The sickest places to ski in BC
THE FIRST TIME I strapped on a snowboard was in 1989. My first board was a Gnu; it was teal with pink writing and had these white straight-back bindings that didn’t fold down. I rode in knee high Sorel snowboots that were three sizes too big for me; I often came close to popping out of them. I loved it.
I grew up on the North Shore mountains of Vancouver — three of them within easy striking distance of the city. The close proximity was pretty much their only benefit. But this I didn’t realize until I started venturing out and tasting what other mountains had to offer, namely deep, consistent champagne powder. The North Shore mountains will always have a special place in my heart, but they just can’t compare to what I’ve experienced since then.
I’ve grouped together the resorts below by region for easy trip planning.
This mountainous region in southeastern BC is home to the Powder Highway, a collection of alpine, nordic, and backcountry ski areas that enjoy ridiculous amounts of the soft, white stuff.
I’ll start with my local mountain of the last couple years. You might laugh at the fact that Whitewater, located in Nelson, only has three lifts — two doubles, one triple, all slow speed — but you’d be a fool to give this a pass. Actually, I take that back. If you don’t come, that’s more powder for me, right?
The Glory Ridge chair first opened two seasons ago and it more than doubled the amount of ridable terrain. At its best, you will have untracked powder all day, either because of the relatively small amount of people spread over 69 runs, or because it’s snowing so much your tracks will be covered by the time you’re up the lift again. Take note, this is not a great beginner’s mountain as over half the runs are considered advanced. We’d appreciate a nod to Ullr before you came. Thanks.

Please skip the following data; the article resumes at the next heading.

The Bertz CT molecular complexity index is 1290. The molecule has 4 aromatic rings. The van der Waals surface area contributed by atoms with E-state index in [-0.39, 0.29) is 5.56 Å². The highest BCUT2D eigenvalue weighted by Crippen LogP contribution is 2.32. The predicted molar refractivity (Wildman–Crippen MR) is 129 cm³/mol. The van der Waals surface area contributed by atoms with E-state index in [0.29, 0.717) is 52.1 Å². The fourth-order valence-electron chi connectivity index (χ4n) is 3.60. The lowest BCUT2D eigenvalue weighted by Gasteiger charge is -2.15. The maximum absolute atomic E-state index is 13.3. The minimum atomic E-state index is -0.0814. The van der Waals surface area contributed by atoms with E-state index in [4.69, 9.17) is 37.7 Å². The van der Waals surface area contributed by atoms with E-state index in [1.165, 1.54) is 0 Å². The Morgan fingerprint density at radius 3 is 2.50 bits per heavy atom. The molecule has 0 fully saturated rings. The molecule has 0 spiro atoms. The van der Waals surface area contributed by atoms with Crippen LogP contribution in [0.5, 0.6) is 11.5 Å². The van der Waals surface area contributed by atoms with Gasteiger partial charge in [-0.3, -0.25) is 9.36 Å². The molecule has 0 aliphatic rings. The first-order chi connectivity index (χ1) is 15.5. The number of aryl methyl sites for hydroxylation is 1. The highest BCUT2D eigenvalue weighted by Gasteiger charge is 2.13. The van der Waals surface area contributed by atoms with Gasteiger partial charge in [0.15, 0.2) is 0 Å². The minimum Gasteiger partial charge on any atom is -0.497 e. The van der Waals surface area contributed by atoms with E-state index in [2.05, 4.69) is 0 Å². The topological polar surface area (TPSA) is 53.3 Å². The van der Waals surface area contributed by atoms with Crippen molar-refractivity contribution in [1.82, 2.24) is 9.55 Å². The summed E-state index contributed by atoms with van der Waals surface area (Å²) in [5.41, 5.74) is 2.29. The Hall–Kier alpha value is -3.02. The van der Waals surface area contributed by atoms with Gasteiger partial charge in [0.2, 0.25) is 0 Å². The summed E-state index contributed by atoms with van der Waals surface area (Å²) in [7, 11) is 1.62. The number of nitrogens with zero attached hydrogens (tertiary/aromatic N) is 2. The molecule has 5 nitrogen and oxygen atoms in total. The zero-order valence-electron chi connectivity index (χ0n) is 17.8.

Just over an hour from Nelson is Rossland, home to Red Mountain and “the birthplace of skiing in Western Canada.” This reviewer was stoked on it:
What a fantastic mountain. Dumped over 50 cm on us in 3 days! Combined with the 52 cm the week before, this was powder bliss. The lifts were slow, but the time was needed to recover for the next thrilling powder ride to the bottom! My 9 year old was shredding the BC the powder was so deep we got [buried] in it just by sitting down.
I had the pleasure of snowboarding here just a couple of weeks ago when I attended Canuck Splitfest in Rogers Pass. Over a full day of riding we didn’t even come close to exploring the whole mountain. It has the “longest lift-served vertical in North America” and is “one of the only resorts in the world to offer lift, cat-, heli- and backcountry skiing from one village base.” Even though they hadn’t received fresh snow in about a week when I was there, we still found some excellent and fun terrain to ride. My legs are aching just thinking about the length of those runs.
Another mountain that has a relatively high proportion of advanced runs (60%), this resort — located near Golden — is big mountain territory. It has 128 runs, including 85 inbound chutes. Did I mention champagne powder yet? One reviewer said:
Kicking Horse is a superb skiing mountain. One of the best I’ve ever seen…Craggy, steep, and intimidating, the Horse is really most suited to expert skiers. The terrain is “super gnarly” to paraphrase one of the locals I was skiing with, ranging from wide open bowls to numerous chutes…to really good tree runs.
Want some experience in the trees but a little sketched out? Kimberley might be the place for you. With four mountain faces to choose from, the resort claims to have the “most gladed terrain in North America,” with recent thinning making it accessible to varying levels of riders.